The Invisible Hands | Steven Drobny

Summary of: The Invisible Hands: Top Hedge Fund Traders on Bubbles, Crashes, and Real Money
By: Steven Drobny


In ‘The Invisible Hands: Top Hedge Fund Traders on Bubbles, Crashes, and Real Money’, Steven Drobny introduces readers to different approaches to managing funds. Through the experiences of multiple hedge fund managers, the book unfolds the importance of sound risk management, unconventional methods, and psychology in navigating various market scenarios. Drobny’s comprehensive exploration delves into the significance of liquidity management, the art of trading, and the consequences of chasing momentum. This summary offers an exciting glimpse into the practical takeaways offered by the book.

The Cost of Ignoring Volatility

In 2008, Yale and Harvard faced significant asset declines during the financial crisis, resulting in job cuts and project delays. In contrast, big pension funds like CalPERS suffered from low returns due to less robust growth. The experience highlighted the importance of considering the dangers of potential volatility and crashes, even in tranquil conditions, and recognizing the value of liquidity. As old methodologies fail, rethinking real money management is necessary. Portfolio managers must have volatility in mind to manage risks efficiently.

The Benefits of Holding Cash

Investing everything during a market surge might seem like the right move, but it can increase volatility. The endowment model of investing, favored by pensions and endowments, avoids keeping cash balances, but this may not be the best approach. The absolute return investors’ philosophy is different – hold cash to enjoy opportunities when they arise. Family office fund manager, Jim Leitner, highlights this. He reserves an average of 25% of his portfolio to cash and moves nearly 90% of his portfolio to cash at times. During the 2008 crisis, Leitner used his cash reserve to invest in undervalued securities like the Ghanaian Eurobonds. It is difficult to predict the market, but it is easy to predict that stocks will trade higher in a decade than they do at present.

Success and Mistakes in Investment

A Swedish fixed income manager emphasizes on the importance of differentiating between mistakes and losses in investment. Despite doing everything right, investors can still lose money, and they may misinterpret the market and succeed. Even seasoned professionals can make fundamental errors such as underestimating potential losses by being too attached to a trade or refusing to re-evaluate investments when the fundamental premises change. Knowing financial theory and understanding its limitations can help avoid flawed thinking. The manager warns that careless mistakes can occur, such as assuming previous returns as an indicator of future success.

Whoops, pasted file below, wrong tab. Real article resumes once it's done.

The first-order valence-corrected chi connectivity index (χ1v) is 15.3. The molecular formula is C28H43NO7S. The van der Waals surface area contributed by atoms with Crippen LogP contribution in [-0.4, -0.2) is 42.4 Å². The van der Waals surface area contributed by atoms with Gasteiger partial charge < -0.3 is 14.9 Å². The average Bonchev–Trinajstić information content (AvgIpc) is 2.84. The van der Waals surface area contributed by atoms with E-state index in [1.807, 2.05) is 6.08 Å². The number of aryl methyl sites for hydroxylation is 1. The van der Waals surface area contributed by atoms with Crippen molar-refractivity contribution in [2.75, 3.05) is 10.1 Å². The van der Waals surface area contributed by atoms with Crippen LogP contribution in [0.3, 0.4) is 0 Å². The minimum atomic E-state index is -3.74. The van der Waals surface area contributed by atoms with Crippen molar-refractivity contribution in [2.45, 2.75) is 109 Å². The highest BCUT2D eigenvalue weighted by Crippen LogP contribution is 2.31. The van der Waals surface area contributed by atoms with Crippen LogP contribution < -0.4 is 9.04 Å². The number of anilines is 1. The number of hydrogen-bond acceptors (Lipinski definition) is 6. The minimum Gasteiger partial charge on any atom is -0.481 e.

The Alchemy of Finance

George Soros’s book, The Alchemy of Finance, discusses how he forms market hypotheses to seek out investment opportunities, paralleled by an unnamed investor known as “the Philosopher.” The Philosopher applies hypotheses centered around themes like monetary policy and tests them regularly to see if it still holds. He believes that hypothesis testing is not always about being correct, rather about cutting losses when a theory proves incorrect. The Philosopher’s approach is different from institutional investors who rely heavily on benchmarks and hesitate to cut losses out of fear of losing their job. The Philosopher compares trading to golf, in which you can execute almost the perfect shot, but if the ball takes a bad bounce, the result will be poor- a well-executed trade can also go south for reasons beyond the trader’s control.

The Commodity Trader’s Measured Approach

The Commodity Trader earns double-digit annual gains by quickly selling losing trades and holding onto winners. Unlike other traders, he doesn’t jump into investments with oversized positions. He understands that investment themes take time to play out. The Commodity Trader also learned an expensive lesson in risk management during the late 1990s dot-com bubble when he shorted the NASDAQ. Shorting a market with a lot of momentum is almost always a mistake, even if it seems irrational.

The Importance of Psychological Capital in Commodity Trading

The “Commodity Investor” emphasizes the role of experience in building psychological capital for traders to survive volatile markets. He prioritizes on-the-ground research and believes official data is not always reliable. He employs an agronomist to travel and assess crops and speak to farmers. The assimilation of information into the price structure is a challenging aspect of commodity trading. The Commodity Investor’s projection of a bumper crop of corn differed from the USDA’s forecast in 2007, causing prices to plummet. Six weeks later, the USDA’s revised forecast aligned with the Commodity Investor’s projection, and corn prices rebounded.

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